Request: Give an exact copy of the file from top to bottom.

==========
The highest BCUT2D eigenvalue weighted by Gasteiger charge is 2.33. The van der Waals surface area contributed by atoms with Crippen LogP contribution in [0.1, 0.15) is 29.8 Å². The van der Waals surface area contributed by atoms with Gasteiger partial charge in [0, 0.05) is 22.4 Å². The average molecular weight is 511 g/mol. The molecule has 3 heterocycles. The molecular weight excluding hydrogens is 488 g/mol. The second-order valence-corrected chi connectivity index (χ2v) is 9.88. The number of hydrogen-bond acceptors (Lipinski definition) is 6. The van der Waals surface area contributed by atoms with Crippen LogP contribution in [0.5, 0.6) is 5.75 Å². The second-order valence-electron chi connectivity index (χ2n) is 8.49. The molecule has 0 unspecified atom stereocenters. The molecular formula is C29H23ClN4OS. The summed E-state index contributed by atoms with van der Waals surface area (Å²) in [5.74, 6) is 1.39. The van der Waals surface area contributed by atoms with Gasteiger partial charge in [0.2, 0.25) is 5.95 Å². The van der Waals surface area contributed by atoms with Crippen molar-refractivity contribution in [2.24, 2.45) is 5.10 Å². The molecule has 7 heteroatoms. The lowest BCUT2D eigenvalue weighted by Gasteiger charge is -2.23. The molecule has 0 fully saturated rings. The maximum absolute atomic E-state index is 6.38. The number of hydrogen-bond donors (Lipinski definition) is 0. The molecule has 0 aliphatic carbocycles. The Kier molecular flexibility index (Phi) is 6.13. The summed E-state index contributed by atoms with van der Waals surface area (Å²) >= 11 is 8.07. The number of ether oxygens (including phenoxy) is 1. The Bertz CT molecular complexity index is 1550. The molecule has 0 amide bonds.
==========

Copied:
The highest BCUT2D eigenvalue weighted by Gasteiger charge is 2.33. The van der Waals surface area contributed by atoms with Crippen LogP contribution in [0.1, 0.15) is 29.8 Å². The van der Waals surface area contributed by atoms with Gasteiger partial charge in [0, 0.05) is 22.4 Å². The average molecular weight is 511 g/mol. The molecule has 3 heterocycles. The molecular weight excluding hydrogens is 488 g/mol. The second-order valence-corrected chi connectivity index (χ2v) is 9.88. The number of hydrogen-bond acceptors (Lipinski definition) is 6. The van der Waals surface area contributed by atoms with Crippen LogP contribution in [0.5, 0.6) is 5.75 Å². The second-order valence-electron chi connectivity index (χ2n) is 8.49. The molecule has 0 unspecified atom stereocenters. The molecular formula is C29H23ClN4OS. The summed E-state index contributed by atoms with van der Waals surface area (Å²) in [5.74, 6) is 1.39. The van der Waals surface area contributed by atoms with Gasteiger partial charge in [0.2, 0.25) is 5.95 Å². The van der Waals surface area contributed by atoms with Crippen molar-refractivity contribution in [2.24, 2.45) is 5.10 Å². The molecule has 7 heteroatoms. The lowest BCUT2D eigenvalue weighted by Gasteiger charge is -2.23. The molecule has 0 fully saturated rings. The maximum absolute atomic E-state index is 6.38. The number of hydrogen-bond donors (Lipinski definition) is 0. The molecule has 0 aliphatic carbocycles. The Kier molecular flexibility index (Phi) is 6.13. The summed E-state index contributed by atoms with van der Waals surface area (Å²) >= 11 is 8.07. The number of ether oxygens (including phenoxy) is 1. The Bertz CT molecular complexity index is 1550. The molecule has 0 amide bonds.